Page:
Technical interviews are scary; the thought of having to write code on a whiteboard is anxiety-inducing.
Throughout our research and years in the industry we've put together some tips for helping you during your coding challenges.
Whether you're frontend or backend, knowing these tips, and practicing them before your interview, will ensure you put your best foot forward and hopefully land a job offer!
Do you have any additional tips? Leave them in the comments below!
Your interviewer wants you to succeed, but in order to help you, and potentially give you hints, they need to know your thought process.
If you need a minute to think, tell your interviewer! There's no shame in saying "I just need a second to think."
But if you're internally reasoning between two solutions, talk it out.
For example, if you're trying to decide the best method of sorting an array of integers from lowest to highest.
"I have two ideas in my mind. The first requires brute forcing the solution where we would compare every element in the index to its neighbor and if the integer on the right is lower in value than the integer on the left, swap them.
But this isn't optimal as it would require O(n^2) checks to ensure everything is sorted. I know merge sort is a more optimized sorting algorithm with a worst-case runtime of O(n log n), however I'm a bit unsure how to code that."
Stating your thoughts out loud will allow the interviewer to guide you and is often a chance to showcase your knowledge about data structures and algorithms.
In almost every case the question you receive for a coding challenge will have a few holes in it. The interviewer won't give you all of the information up front because they want to see you deductive reasoning and problem solving skills.
Thus it's important to think through all of the key information you'll need to solve the problem, and ask if something is unclear.
First, think about the information you have. What pieces of information do you need to solve this problem?
Second, what are you missing? In the previous tip we mentioned asking clarifying questions. This is great practice if you're stuck or need a moment.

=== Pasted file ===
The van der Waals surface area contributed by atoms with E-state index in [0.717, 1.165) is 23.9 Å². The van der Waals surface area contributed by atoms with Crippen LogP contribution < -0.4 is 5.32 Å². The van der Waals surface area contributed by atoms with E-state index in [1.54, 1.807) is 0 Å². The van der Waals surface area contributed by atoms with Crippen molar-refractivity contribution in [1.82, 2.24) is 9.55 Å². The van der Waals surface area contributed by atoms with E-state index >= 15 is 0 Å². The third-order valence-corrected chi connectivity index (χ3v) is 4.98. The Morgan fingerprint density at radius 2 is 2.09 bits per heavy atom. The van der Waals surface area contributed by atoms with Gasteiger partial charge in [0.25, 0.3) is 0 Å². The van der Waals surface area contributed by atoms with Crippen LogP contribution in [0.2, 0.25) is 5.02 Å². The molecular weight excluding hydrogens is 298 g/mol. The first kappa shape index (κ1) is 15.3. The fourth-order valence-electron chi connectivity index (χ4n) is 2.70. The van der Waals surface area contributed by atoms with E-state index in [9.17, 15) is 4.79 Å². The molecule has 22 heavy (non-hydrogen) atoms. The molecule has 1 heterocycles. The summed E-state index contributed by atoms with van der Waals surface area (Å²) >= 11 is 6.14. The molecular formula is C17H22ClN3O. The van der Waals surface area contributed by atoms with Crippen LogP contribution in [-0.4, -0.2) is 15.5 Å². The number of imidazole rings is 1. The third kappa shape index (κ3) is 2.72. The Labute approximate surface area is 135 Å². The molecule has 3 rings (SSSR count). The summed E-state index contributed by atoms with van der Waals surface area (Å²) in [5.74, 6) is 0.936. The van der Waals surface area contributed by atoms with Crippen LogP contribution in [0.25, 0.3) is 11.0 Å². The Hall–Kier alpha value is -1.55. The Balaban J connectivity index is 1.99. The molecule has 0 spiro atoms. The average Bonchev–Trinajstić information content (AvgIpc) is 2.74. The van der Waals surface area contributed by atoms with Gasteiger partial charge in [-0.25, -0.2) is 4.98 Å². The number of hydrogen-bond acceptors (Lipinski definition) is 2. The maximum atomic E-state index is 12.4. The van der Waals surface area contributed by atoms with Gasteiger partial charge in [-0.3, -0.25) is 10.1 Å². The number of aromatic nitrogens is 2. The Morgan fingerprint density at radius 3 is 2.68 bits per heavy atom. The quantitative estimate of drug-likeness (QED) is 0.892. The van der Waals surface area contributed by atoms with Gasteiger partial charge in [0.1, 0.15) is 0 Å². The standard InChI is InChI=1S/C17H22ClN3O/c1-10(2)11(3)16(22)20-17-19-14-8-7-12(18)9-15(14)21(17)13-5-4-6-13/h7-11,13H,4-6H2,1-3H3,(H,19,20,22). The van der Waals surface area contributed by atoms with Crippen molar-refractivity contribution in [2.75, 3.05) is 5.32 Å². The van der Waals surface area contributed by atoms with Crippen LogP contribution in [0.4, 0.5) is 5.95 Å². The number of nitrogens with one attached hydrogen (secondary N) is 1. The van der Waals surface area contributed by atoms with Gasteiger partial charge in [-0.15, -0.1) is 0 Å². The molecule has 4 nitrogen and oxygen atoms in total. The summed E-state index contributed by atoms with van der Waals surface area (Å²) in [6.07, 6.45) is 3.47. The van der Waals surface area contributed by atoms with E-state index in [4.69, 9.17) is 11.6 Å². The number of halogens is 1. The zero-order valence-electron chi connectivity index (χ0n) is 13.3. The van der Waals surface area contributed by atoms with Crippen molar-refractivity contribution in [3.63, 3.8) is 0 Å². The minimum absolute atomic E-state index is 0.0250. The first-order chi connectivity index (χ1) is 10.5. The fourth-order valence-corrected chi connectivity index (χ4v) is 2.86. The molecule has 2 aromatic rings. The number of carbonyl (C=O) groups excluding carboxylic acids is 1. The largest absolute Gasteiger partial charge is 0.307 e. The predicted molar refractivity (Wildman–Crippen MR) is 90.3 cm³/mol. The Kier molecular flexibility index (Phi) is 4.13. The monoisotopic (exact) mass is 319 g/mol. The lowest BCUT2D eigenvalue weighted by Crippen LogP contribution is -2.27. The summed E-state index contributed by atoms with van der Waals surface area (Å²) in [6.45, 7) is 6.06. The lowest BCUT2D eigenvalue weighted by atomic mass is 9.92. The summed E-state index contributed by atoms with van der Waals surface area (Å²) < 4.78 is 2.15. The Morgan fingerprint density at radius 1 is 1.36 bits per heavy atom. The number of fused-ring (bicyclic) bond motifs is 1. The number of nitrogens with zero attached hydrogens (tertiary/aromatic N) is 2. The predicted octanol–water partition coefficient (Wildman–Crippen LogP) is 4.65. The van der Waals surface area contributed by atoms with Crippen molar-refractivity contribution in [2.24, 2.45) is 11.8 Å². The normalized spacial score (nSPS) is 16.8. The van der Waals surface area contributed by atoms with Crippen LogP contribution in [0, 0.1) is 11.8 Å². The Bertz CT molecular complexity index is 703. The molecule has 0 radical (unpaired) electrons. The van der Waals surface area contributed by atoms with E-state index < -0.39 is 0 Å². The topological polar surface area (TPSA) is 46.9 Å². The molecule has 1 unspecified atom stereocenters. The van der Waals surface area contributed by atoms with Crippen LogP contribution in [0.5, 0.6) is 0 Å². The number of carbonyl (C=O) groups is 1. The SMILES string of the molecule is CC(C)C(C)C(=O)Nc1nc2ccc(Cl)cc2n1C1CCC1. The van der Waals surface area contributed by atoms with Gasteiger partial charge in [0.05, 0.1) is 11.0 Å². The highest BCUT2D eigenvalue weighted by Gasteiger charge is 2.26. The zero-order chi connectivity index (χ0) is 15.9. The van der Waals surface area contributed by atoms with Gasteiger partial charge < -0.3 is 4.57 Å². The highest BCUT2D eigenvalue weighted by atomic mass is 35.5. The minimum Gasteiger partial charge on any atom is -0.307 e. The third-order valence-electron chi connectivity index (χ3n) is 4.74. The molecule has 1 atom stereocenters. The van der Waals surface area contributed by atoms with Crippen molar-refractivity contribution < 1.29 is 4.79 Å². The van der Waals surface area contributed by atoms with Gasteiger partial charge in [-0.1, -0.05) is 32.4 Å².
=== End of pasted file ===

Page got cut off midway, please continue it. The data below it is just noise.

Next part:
Next, at the core of the problem, how would you brute-force this answer? In tip one we had the example problem of sorting an array of integers from lowest to highest.
The brute force method would be bubble sort where we're comparing every integer against every other integer and swapping if needed. And even though this isn't an optimized solution, getting the brute-force solution up on a whiteboard will allow you to refactor to something more optimal.
Is it possible to remove one of the nested for-loops in our sorting algorithm? Perhaps we can refactor to use a divide and conquer algorithm like merge sort!
A brute-force solution is better than no solution.
For example if you're asked "what's the difference between == and ===?" and you simply have no idea, just tell the interviewer!
You might say: "I'm not positive but if I had to make an educated guess I would say..."
This indicates that you're self-aware and honest but you're still willing to take a guess.
If you simply BS the answer and pretend you know what you're talking about, this indicates that you're not a truthful person and you likely won't receive a job offer.
Additionally if you ever receive a coding challenge question that you've seen the solution for or have already gotten in a past interview, be honest about it.
Your interviewer will be able to tell if you're regurgitating a memorized answer so it's best to be transparent. Plus your interviewer should appreciate your honesty.
If you spit out an answer without testing it, you probably won't receive a job offer.
For example if you're asked to write an algorithm which determines whether there is a loop (or a broken edge) in a binary tree, think about the possible use cases.
- Does your algorithm work if there are no nodes in the tree?
- How about if there is only a root node
- What if there is no broken edge/loop?
- What if the broken edge is on the last node in the tree (bottom right)?
- What if it's in the first level?
These questions will allow you to refine your solution. It might help you determine whether you want to use depth-first search over breadth-first search.
Testing is important! So don't forget it!
Keeping these five tips in mind will help calm your anxiety about coding interviews. Focus on solving the problem at hand while communicating clearly. You'll receive a job offer in no time!
You can check out our full episode for more tips!